Written by: Corey Janoff
This post was originally published on our previous blog website on August 28th, 2018 and has since been revised and updated.
I’m not a fan of budgeting. Budgets generally don’t work for people. You either go over the budget, or you end up spending more than you otherwise would reach your monthly allotment. Spending is more fun. So when I work with clients, I do a monthly spending analysis with them to see where dollars are flowing. This helps create awareness of certain spending habits and helps us plan for future goals.
After analyzing monthly spending, if there is enough money left over each month to cover an additional desired expense, then we are good to go. If there is not enough money left over, we can discuss areas we can make adjustments to make room for the desired expense.
Where to Start in Analyzing Spending
First off, for any of this to work, you have to be honest with yourself. You can say you only spend $300/month on entertainment and dining out, but if your credit card history shows you spend $1,000/month, the analysis won’t be very accurate. That is why those online programs that track your spending habits and automatically categorize them for you can be beneficial.
If you use one of those programs, that is great. It is smart to review your expenses every week to make sure the program categorized things correctly. You might find it accidentally put a restaurant bill in the grocery category. You should be able to manually correct things.
Once you grasp your monthly expenses, I like to consolidate them into a handful of categories, and I split the categories up between fixed expenses and flexible expenses. Fixed expenses are things you have to pay each month, such as your mortgage and your car loan. Flexible expenses are things that can vary, and you have more control over them. Not everyone will have expenditures in all of these categories, so it is OK if the amount is $0.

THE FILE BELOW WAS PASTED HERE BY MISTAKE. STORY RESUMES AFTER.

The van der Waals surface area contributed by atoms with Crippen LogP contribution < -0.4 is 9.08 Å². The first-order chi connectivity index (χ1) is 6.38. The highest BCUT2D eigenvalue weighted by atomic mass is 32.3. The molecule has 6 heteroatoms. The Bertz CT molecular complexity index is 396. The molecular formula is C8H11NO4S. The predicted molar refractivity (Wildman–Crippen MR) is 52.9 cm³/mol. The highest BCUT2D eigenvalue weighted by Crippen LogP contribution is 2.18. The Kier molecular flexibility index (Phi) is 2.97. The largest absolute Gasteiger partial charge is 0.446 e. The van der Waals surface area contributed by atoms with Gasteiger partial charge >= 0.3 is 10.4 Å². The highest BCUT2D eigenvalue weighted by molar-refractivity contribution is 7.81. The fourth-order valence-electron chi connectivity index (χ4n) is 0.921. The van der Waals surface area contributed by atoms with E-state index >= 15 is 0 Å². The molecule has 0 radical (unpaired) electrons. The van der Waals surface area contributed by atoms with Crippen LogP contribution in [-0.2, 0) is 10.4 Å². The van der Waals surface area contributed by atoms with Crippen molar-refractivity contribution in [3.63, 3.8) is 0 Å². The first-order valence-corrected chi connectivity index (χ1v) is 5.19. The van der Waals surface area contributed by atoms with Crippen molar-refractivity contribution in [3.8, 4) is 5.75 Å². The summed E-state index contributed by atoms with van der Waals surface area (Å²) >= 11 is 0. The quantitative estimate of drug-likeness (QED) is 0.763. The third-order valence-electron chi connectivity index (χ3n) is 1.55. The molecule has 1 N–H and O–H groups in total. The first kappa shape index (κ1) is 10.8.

Below are main categories I use for fixed expenses:
- Mortgage/Rent (include taxes, insurance, and HOA payments).
- Utilities (including phone, cable/internet).
- Car payments (loan and/or lease).
- Gas/transportation/maintenance (gas, parking, tolls, cabs, Uber/Lyft, subway, oil changes, etc.)
- Auto & Umbrella liability insurance
- Disability & life insurance
- Groceries/Personal items
- Student Loans
- Childcare/Child-Related Expenses (daycare, school, nanny, activities, etc.).
Below are the main categories I use for flexible expenses:
- Entertainment/Dining Out
Depending on how controlled one’s expenditures are, I may detail that miscellaneous category. For example, I may include separate categories for a housekeeper, landscaper, gym membership, doggy daycare, haircuts, charity, etc. If you can track it, you can manage it. Sometimes we have to make some hard cuts.
What to Look for in Monthly Spending Habits
There are several things I look at when analyzing one’s monthly expenses. The first thing is, usually student loans. If you have student loans, there isn’t much you can do about them other than paying them off (or get someone else to pay them off for you). Whatever that monthly payment is, we have to work around it. There can be some alternative payment options to reduce the required monthly payment potentially, but regardless, the monthly payment is likely going to be a sizeable amount.